“The energy center project has been in the making for about two years. It uses the heat of waste water that is treated on Císařská ostrov. Every second, three cubic meters of treated wastewater leave the treatment plant, which has a temperature of fifteen degrees even in the coldest months. We get the opportunity to use this water for a third of Prague,” says energy expert Tomáš Voříšek. The city now has the first concrete plan to use the promising resource.
The Energocentrum will be established near the Central Wastewater Treatment Plant in Bubenč, through which one hundred million cubic meters of wastewater will flow annually. Each cubic meter contains more usable energy than, for example, one cubic meter of natural gas.
“We want to place the Energocentrum on city land, three locations are in play,” said Petr Hlaváček (STAN), the current deputy mayor for territorial development. The total output is to be 180 to 220 megawatts.
Operation should start next year, when the energy center will start supplying heat to the municipality and the city library. City districts will then gradually be connected, the first to be fully connected is the new district of Bubny-Zátory. The technical study, prepared on the basis of a public order by the engineering studio PPU spol., proposes a complete infrastructure for supplying the area with heat and cold.
“Now we know the technical possibilities. The device has proven itself in other European capitals, where we went to see them. And if it can heat and cool at the same time, the benefits are the highest,” explains the expert.
The study also includes the division of infrastructure into stages and an estimate of investment costs, which are around 2.3 billion crowns for the entire territory. However, the participation of investors is assumed. The energy center itself will swallow around five billion, which the city wants to get from the European Union.
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The study also checked the possibility of the passage of the backbone pipe to the Hlávkův most collector, which in the future could connect to the energy center and the center of Prague. The City Council has now authorized the Institute of Planning and Development (IPR) to cooperate with the concerned municipal institutions on the development of the technical infrastructure in Bubny, which include PREdistribuce, Pražská vodohospodářská společnost, Pražská vodovody a kanalizace, Kolektory Praha, Pražská teplárenská and Pražská plynárenská.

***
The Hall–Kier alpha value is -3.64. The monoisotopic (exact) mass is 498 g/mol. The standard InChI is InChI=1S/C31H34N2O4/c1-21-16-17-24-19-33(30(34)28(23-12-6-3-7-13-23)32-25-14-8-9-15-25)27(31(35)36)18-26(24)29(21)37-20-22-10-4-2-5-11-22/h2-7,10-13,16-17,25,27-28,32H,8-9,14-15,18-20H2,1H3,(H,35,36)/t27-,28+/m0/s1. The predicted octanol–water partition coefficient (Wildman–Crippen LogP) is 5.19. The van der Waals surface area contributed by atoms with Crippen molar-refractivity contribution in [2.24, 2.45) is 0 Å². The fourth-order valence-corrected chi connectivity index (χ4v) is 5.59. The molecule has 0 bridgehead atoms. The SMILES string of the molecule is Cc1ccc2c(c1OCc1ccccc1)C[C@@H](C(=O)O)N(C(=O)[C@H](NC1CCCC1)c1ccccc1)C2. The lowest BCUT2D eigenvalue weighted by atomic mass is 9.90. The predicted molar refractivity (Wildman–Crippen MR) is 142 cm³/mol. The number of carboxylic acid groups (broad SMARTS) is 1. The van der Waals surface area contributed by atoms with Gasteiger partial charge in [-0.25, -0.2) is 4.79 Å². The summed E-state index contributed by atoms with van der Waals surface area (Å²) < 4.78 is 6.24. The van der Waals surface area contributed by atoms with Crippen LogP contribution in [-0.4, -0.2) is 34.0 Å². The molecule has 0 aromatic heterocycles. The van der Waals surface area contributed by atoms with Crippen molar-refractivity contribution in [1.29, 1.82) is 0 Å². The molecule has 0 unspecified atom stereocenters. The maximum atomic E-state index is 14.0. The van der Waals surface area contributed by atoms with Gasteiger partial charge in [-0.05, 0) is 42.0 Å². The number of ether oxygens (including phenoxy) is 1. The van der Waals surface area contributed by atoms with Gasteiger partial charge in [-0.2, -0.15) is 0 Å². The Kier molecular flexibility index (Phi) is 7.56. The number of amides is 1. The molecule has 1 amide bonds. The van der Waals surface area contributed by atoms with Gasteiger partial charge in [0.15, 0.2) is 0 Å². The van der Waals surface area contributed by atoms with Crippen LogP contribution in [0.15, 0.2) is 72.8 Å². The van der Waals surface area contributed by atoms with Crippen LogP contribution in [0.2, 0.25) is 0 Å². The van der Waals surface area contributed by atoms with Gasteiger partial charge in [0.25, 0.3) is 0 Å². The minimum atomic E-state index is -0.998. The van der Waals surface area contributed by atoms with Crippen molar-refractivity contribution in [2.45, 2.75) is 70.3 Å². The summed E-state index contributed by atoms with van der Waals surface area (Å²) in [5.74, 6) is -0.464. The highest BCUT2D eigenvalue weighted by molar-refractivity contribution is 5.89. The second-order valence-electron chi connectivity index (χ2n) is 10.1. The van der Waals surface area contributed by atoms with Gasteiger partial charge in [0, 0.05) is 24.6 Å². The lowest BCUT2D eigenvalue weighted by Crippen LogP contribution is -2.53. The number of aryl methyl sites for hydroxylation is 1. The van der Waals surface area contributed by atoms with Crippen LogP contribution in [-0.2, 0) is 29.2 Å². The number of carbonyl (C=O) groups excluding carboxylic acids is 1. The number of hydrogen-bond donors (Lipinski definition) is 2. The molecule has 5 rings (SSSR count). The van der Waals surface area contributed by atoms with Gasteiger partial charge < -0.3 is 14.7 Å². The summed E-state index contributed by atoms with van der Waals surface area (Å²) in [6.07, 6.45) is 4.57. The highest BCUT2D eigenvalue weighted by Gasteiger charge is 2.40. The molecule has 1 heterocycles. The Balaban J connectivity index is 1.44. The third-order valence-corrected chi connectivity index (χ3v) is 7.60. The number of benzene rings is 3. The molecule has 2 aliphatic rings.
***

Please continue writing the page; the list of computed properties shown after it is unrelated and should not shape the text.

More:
“Bubny-Zátory is the largest brownfield almost in the center of the city, on which there will continue to be a lively district for up to 25,000 inhabitants. Its center will be the upcoming Vltava Philharmonic,” says IPR director Ondřej Boháč. “That is why it is important to prepare all the technical conditions for proper development. The use of waste water for the production of heat is one of the fundamental projects that resonate even more strongly in today’s socio-political situation. This would create a self-sufficient district in Prague that would be climate neutral,” he adds.
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By 2030, Prague would like to build two energy centers with heat pumps and modify the incinerator at ZEVO (it produces thermal energy by burning waste – editor’s note). These projects should ensure an output of 500 megawatts, the annual supply of heat would be up to eight million gigajoules. “That is eighty percent of the current heat supply by district heating systems. This significantly reduces Prague’s dependence on the Mělník Power Plant,” explains Hlaváček.